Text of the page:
me as a little girl

I think Lilli is the spitting image of me as a little girl in this picture, and not because she’s chowing down on halvah ice cream

Halvah Ice Cream with Chocolate Sauce and Roasted Peanuts from Plenty More by Yotam Ottolenghi


1 cup heavy cream

1 1/2 cups/350 ml whole milk

1 vanilla bean, split lengthwise, seeds scraped – alternatively, 1 teaspoon vanilla extract

2 egg yolks

Scant 3 1/2 tsp/40g superfine sugar

2 tbsp/30 g tahini paste

3 1/2 oz/100 g halvah, cut into 1/4-inch/5-mm dice

Scant 1/2 cup/60 g salted roasted peanuts, coarsely chopped (store bought are best)

1tsp black sesame seeds (or white, if available)

Chocolate sauce

2/3 cup/150 ml heavy cream

Scant 3 oz/80 g dark chocolate (70 percent cacao), finely chopped

1/2 tsp brandy


Heat the cream, milk, and vanilla bean and seeds (or teaspoon vanilla) in a saucepan over medium heat until the mixture just comes to a boil. Remove from heat.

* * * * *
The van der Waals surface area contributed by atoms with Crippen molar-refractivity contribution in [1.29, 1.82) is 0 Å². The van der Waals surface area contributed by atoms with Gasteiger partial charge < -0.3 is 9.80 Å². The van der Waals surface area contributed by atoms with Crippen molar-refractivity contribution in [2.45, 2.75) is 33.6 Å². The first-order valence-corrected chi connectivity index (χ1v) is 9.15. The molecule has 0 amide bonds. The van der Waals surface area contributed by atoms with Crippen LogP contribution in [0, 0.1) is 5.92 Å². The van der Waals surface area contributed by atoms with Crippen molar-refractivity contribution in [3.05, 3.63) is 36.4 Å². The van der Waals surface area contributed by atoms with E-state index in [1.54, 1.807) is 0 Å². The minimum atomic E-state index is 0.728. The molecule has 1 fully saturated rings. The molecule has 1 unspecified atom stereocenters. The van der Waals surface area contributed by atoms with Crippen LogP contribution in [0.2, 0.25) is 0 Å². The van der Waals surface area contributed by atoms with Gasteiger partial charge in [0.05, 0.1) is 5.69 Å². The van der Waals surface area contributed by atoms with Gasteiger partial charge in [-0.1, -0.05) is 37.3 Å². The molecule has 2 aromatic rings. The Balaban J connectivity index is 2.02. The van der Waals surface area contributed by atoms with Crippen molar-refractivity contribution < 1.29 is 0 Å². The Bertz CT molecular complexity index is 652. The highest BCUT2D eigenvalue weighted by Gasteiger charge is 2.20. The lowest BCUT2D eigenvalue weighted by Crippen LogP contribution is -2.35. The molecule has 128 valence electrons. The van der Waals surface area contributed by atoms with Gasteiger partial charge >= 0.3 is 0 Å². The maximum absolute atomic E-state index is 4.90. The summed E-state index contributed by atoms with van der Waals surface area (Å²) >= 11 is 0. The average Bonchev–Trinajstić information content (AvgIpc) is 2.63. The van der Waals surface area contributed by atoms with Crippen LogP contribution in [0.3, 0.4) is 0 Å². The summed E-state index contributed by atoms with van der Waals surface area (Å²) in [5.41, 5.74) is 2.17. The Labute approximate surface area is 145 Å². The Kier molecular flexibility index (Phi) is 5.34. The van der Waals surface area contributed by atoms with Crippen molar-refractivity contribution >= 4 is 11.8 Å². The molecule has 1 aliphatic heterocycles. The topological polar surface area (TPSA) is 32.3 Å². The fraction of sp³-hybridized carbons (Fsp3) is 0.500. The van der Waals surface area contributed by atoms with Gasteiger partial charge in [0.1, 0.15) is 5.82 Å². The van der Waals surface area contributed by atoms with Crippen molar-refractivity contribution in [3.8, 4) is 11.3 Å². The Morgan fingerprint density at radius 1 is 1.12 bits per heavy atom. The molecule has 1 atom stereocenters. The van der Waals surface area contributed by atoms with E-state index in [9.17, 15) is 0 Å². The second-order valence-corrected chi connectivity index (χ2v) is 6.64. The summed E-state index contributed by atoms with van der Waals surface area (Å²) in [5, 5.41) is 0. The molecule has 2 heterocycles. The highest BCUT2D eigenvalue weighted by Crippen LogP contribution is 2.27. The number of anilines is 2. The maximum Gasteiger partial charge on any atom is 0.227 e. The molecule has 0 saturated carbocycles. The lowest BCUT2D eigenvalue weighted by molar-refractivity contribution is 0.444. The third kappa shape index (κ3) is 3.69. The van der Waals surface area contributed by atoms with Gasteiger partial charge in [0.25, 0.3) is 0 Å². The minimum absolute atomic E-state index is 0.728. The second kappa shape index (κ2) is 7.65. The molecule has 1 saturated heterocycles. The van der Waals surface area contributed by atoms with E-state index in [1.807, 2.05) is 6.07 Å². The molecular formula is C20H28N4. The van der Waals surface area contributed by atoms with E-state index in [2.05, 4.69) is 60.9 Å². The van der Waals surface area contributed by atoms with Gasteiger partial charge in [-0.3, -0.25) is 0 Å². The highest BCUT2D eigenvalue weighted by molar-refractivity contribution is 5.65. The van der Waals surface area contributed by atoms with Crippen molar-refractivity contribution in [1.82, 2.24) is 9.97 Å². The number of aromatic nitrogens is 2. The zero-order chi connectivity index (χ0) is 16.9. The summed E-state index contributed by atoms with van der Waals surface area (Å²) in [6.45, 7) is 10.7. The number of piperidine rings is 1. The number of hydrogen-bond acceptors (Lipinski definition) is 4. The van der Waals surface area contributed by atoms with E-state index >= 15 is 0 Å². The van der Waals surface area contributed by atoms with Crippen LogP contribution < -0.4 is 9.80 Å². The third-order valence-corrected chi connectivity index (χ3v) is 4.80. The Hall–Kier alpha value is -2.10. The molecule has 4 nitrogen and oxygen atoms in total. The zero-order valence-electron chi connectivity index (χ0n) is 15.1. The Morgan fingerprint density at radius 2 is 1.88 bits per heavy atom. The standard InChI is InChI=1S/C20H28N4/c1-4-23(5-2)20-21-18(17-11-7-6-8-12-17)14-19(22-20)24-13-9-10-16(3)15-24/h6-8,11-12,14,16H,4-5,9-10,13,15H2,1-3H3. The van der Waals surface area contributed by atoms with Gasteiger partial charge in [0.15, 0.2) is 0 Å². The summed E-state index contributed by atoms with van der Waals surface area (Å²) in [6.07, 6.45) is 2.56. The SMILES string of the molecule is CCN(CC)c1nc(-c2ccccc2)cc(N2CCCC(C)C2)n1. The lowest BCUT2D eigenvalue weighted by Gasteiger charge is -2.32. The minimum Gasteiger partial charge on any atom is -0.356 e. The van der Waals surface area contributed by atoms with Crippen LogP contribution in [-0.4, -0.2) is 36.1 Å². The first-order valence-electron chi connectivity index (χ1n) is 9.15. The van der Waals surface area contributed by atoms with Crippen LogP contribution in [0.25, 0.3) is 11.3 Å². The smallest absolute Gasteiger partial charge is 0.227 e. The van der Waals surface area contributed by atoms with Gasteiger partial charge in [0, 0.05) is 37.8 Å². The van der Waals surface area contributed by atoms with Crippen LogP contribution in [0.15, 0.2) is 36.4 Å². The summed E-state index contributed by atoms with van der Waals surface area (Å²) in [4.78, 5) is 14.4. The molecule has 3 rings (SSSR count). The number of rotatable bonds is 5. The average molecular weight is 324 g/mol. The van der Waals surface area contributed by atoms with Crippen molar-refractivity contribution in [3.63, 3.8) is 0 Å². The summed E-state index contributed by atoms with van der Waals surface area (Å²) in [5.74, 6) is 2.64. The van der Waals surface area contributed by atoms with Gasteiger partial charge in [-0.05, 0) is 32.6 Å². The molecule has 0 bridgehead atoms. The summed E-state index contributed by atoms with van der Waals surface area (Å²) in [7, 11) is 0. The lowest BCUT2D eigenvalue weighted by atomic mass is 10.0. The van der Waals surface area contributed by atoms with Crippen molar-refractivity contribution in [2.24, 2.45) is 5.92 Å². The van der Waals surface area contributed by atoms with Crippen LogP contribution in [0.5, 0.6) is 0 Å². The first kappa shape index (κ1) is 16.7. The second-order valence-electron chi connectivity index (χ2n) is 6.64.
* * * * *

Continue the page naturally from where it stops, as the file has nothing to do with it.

In a bowl, whisk the egg yolks and sugar until combined. Use a ladle to spoon a little of the hot cream mixture into the egg mixture, whisking the whole time. Continue with more cream mixture until it is all incorporated. Return to the saucepan and place over medium heat. Stir with a wooden spoon continuously for 10 minutes, until the sauce thickens to a light custard consistency. Remove from the heat and whisk in the tahini. Leave to cool for 20 minutes, then remove the vanilla bean pods if using.

Pour the custard into an ice cream machine and churn for about 35 minutes, or according to the manufacturer’s instructions (for my machine it’s about 20 minutes) until semifrozen but creamy.

Alternatively, transfer it to a freeze-proof container and place in the freezer for 4 to 5 hours, removing it every 30 to 45 minutes and beating it vigorously with a spatula or whisk to break up the frozen areas. Stir in the halvah halfway through freezing.

Remove from the machine and stir in the halvah pieces. Place in a prefrozen container and freeze. Remove from the freezer 10 minutes before serving to let it soften.